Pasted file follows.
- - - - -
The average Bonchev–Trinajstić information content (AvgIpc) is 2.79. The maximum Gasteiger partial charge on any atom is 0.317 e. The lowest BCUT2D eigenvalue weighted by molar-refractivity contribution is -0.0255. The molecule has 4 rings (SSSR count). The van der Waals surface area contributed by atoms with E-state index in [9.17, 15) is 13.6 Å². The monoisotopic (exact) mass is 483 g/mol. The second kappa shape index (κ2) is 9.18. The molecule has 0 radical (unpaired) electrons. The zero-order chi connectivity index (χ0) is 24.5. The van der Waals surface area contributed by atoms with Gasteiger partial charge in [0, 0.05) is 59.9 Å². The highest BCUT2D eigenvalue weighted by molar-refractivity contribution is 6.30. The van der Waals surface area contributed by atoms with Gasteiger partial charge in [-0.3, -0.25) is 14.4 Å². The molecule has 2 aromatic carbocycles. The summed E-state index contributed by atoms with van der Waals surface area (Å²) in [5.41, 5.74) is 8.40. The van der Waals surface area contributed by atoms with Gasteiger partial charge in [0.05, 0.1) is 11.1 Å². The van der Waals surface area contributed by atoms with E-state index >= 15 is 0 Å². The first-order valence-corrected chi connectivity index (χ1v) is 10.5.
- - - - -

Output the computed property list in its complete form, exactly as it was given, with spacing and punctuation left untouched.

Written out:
The average Bonchev–Trinajstić information content (AvgIpc) is 2.79. The maximum Gasteiger partial charge on any atom is 0.317 e. The lowest BCUT2D eigenvalue weighted by molar-refractivity contribution is -0.0255. The molecule has 4 rings (SSSR count). The van der Waals surface area contributed by atoms with E-state index in [9.17, 15) is 13.6 Å². The monoisotopic (exact) mass is 483 g/mol. The second kappa shape index (κ2) is 9.18. The molecule has 0 radical (unpaired) electrons. The zero-order chi connectivity index (χ0) is 24.5. The van der Waals surface area contributed by atoms with Gasteiger partial charge in [0, 0.05) is 59.9 Å². The highest BCUT2D eigenvalue weighted by molar-refractivity contribution is 6.30. The van der Waals surface area contributed by atoms with Gasteiger partial charge in [-0.3, -0.25) is 14.4 Å². The molecule has 2 aromatic carbocycles. The summed E-state index contributed by atoms with van der Waals surface area (Å²) in [5.41, 5.74) is 8.40. The van der Waals surface area contributed by atoms with Gasteiger partial charge in [0.05, 0.1) is 11.1 Å². The van der Waals surface area contributed by atoms with E-state index >= 15 is 0 Å². The first-order valence-corrected chi connectivity index (χ1v) is 10.5.